NEW YORK (Reuters) – Large banners with the words “Black Lives Matter” were removed from Arthur Ashe Stadium at the U.S. Open on Tuesday as part of a routine rotation and replaced with signage honoring “frontline workers,” including the New York City Police Department (NYPD).
The tournament said the banners would be changed periodically, as it plans to honor a variety of issues and causes, including LGBTQ rights and gender equality throughout the Grand Slam in Flushing Meadows.
“We are utilizing the 2020 US Open as an opportunity to bring awareness to a variety of causes and initiatives,” a tournament spokesman said. “This includes what will be a rotation of the scrim design in both Arthur Ashe Stadium and Louis Armstrong Stadium, throughout the event.”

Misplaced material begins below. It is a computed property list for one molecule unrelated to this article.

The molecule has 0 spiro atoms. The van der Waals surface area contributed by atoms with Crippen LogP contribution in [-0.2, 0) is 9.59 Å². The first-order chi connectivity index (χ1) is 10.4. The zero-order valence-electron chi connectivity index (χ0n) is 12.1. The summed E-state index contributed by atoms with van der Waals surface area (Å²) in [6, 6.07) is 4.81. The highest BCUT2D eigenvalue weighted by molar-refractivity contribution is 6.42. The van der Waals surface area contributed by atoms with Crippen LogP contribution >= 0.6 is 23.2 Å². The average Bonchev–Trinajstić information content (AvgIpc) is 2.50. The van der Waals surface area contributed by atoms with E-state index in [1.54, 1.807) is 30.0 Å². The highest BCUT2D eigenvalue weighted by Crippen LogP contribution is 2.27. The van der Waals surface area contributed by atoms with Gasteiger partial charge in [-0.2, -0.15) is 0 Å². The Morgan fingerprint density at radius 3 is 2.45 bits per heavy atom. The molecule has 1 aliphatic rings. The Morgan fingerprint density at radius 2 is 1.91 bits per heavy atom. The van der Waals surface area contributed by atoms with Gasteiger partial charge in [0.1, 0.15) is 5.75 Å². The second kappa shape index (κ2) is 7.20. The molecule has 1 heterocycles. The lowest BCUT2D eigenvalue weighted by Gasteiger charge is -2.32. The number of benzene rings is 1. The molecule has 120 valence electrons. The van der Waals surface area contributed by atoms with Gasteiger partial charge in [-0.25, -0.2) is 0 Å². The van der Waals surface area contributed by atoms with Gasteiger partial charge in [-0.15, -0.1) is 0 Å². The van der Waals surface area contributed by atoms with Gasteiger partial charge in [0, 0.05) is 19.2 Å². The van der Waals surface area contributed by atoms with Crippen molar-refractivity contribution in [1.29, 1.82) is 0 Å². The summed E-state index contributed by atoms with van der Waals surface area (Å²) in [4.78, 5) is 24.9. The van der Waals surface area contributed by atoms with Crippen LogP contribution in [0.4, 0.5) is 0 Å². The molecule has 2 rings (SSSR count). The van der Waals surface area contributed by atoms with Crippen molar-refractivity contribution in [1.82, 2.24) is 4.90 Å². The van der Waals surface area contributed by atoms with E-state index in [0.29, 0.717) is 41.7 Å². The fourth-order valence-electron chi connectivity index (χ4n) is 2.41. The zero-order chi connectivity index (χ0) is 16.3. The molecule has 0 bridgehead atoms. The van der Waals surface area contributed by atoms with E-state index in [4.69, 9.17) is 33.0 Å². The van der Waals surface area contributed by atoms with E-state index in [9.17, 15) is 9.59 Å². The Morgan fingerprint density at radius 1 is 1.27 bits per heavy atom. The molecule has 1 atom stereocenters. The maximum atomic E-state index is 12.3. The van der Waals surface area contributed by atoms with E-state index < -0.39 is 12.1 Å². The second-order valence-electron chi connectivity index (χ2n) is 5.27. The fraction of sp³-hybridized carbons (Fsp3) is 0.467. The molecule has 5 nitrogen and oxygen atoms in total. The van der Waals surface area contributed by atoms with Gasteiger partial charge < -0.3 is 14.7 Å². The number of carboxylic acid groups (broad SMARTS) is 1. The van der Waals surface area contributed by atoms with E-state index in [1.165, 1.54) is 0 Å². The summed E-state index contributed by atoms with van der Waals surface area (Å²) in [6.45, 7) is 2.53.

Black Lives Matter, which advocates against police brutality against Black people, has taken a central role in North American sports, most recently after the police shooting of Jacob Blake, a Black man in Kenosha, Wisconsin. Athletes protested and leagues including the NBA and WNBA shut down in a show of solidarity last week.
Naomi Osaka, who boycotted her Western & Southern Open semifinal in protest, strode onto Arthur Ashe Stadium on Monday night wearing a face mask honoring Breonna Taylor, a Black woman killed by police officers in March, with the “Black Lives Matter” banner displayed prominently behind her.
By Tuesday morning, the banner was gone.
“Thank you frontline workers,” the new banners read, along with an image of the caduceus, a symbol long associated with medical professionals, and the acronyms “FDNY,” referring to the New York City Fire Department, and “NYPD.”
A smaller, three-row section of the stadium honoring Black Lives Matter with the words “Moving Black lives to the front” remained.
(Reporting by Amy Tennery in New York; Editing by Matthew Lewis)